Ellen Cook, president, Ruskin Heights Homes Association

Missouri is a diverse state economically, geographically and politically. If it truly “takes a village” to raise a good citizen, and the incidents of violence seem to be escalating in recent times, we must look at the “villages” we live in.

Rural areas of the state should not dictate the policies of our cities. Gun laws, for instance, which might make sense in Pettis County, are not germane to the problems in Jackson County, which has three of the largest cities in the state. The codes, ordinances and laws which govern our communities must be enacted and enforced based on the actual area in which we live. Unfortunately, we do not all live in the same Missouri.

Rick Smith

Rick Smith, Kansas City police Chief

As a police department, we think it’s important to make better connections with the good people of Kansas City so they feel comfortable telling us about those who are acting badly. Neighborhoods are safer when residents are engaged with each other and with police, and we want every Kansas City neighborhood to be a safe one.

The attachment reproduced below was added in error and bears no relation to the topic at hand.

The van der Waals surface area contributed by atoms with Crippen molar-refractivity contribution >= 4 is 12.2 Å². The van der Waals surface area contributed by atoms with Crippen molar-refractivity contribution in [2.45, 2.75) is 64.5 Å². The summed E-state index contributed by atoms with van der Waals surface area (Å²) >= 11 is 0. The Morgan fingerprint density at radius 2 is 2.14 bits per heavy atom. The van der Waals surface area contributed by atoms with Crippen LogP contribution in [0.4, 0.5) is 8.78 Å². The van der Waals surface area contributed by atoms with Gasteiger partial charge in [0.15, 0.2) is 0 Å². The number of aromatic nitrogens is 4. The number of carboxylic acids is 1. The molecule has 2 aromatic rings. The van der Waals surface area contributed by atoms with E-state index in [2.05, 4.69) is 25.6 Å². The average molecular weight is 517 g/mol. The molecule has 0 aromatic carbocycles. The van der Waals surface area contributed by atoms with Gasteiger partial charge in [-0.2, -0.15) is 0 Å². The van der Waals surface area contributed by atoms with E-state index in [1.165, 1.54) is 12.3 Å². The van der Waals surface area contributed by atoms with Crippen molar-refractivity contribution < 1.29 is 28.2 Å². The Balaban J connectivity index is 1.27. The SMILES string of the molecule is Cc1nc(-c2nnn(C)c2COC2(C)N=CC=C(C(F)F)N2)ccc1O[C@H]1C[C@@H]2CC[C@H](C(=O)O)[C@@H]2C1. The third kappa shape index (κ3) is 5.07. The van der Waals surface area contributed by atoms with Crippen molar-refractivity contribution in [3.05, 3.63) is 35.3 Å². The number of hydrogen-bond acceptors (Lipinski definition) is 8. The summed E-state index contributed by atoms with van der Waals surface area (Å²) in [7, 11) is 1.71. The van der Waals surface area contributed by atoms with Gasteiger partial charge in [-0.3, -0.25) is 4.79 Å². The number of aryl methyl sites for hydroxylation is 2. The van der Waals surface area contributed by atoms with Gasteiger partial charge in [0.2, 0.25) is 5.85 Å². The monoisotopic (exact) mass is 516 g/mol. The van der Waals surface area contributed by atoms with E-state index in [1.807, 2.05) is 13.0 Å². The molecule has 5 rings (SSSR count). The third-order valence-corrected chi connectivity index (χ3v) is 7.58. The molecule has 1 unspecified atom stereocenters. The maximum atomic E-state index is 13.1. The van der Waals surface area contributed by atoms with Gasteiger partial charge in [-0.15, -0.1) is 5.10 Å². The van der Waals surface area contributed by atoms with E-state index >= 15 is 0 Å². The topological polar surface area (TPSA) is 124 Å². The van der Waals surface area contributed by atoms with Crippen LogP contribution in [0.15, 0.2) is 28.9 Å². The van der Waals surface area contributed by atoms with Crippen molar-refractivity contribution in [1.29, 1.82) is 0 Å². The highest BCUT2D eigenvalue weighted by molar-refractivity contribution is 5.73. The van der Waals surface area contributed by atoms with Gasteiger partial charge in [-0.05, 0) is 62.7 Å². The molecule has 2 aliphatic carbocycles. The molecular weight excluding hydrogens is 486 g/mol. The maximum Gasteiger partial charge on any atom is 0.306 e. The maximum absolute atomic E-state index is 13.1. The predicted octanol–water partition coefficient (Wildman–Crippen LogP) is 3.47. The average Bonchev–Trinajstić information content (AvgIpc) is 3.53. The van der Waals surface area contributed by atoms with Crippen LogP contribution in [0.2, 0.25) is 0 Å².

Our enforcement efforts will focus on gun violence and illegal gun crimes. Stopping the most egregious perpetrators of these crimes will go a long way to improving our city’s safety. We are working closely with the United States Attorney’s Office, federal law enforcement partners and county prosecutors to enhance the investigations and prosecutions of Kansas City’s most violent offenders.

Al Brooks

Al Brooks, former city councilman, police officer, police board member, and founder, AdHoc Group Against Crime